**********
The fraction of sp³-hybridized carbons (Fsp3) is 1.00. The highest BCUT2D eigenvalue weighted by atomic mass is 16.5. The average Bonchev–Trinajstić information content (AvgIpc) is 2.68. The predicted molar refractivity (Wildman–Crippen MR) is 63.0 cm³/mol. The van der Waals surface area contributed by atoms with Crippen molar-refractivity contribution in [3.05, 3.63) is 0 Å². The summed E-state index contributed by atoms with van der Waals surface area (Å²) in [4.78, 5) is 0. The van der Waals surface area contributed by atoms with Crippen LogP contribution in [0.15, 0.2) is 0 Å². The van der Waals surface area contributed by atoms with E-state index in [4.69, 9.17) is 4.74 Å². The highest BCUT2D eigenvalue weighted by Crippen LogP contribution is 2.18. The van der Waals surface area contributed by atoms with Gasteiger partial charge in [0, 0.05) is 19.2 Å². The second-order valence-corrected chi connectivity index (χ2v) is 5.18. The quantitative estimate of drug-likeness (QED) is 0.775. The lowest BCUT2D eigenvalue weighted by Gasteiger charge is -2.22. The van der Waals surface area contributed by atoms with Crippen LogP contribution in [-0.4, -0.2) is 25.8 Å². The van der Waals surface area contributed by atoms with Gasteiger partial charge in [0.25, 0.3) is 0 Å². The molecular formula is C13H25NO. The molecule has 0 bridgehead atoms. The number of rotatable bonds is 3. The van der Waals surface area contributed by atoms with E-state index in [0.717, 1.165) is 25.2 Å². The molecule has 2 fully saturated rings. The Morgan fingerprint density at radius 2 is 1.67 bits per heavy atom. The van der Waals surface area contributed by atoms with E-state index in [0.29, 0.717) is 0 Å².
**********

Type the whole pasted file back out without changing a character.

The fraction of sp³-hybridized carbons (Fsp3) is 1.00. The highest BCUT2D eigenvalue weighted by atomic mass is 16.5. The average Bonchev–Trinajstić information content (AvgIpc) is 2.68. The predicted molar refractivity (Wildman–Crippen MR) is 63.0 cm³/mol. The van der Waals surface area contributed by atoms with Crippen molar-refractivity contribution in [3.05, 3.63) is 0 Å². The summed E-state index contributed by atoms with van der Waals surface area (Å²) in [4.78, 5) is 0. The van der Waals surface area contributed by atoms with Crippen LogP contribution in [0.15, 0.2) is 0 Å². The van der Waals surface area contributed by atoms with E-state index in [4.69, 9.17) is 4.74 Å². The highest BCUT2D eigenvalue weighted by Crippen LogP contribution is 2.18. The van der Waals surface area contributed by atoms with Gasteiger partial charge in [0, 0.05) is 19.2 Å². The second-order valence-corrected chi connectivity index (χ2v) is 5.18. The quantitative estimate of drug-likeness (QED) is 0.775. The lowest BCUT2D eigenvalue weighted by Gasteiger charge is -2.22. The van der Waals surface area contributed by atoms with Crippen LogP contribution in [-0.4, -0.2) is 25.8 Å². The van der Waals surface area contributed by atoms with Gasteiger partial charge in [0.25, 0.3) is 0 Å². The molecular formula is C13H25NO. The molecule has 0 bridgehead atoms. The number of rotatable bonds is 3. The van der Waals surface area contributed by atoms with E-state index in [0.717, 1.165) is 25.2 Å². The molecule has 2 fully saturated rings. The Morgan fingerprint density at radius 2 is 1.67 bits per heavy atom. The van der Waals surface area contributed by atoms with E-state index in [0.29, 0.717) is 0 Å².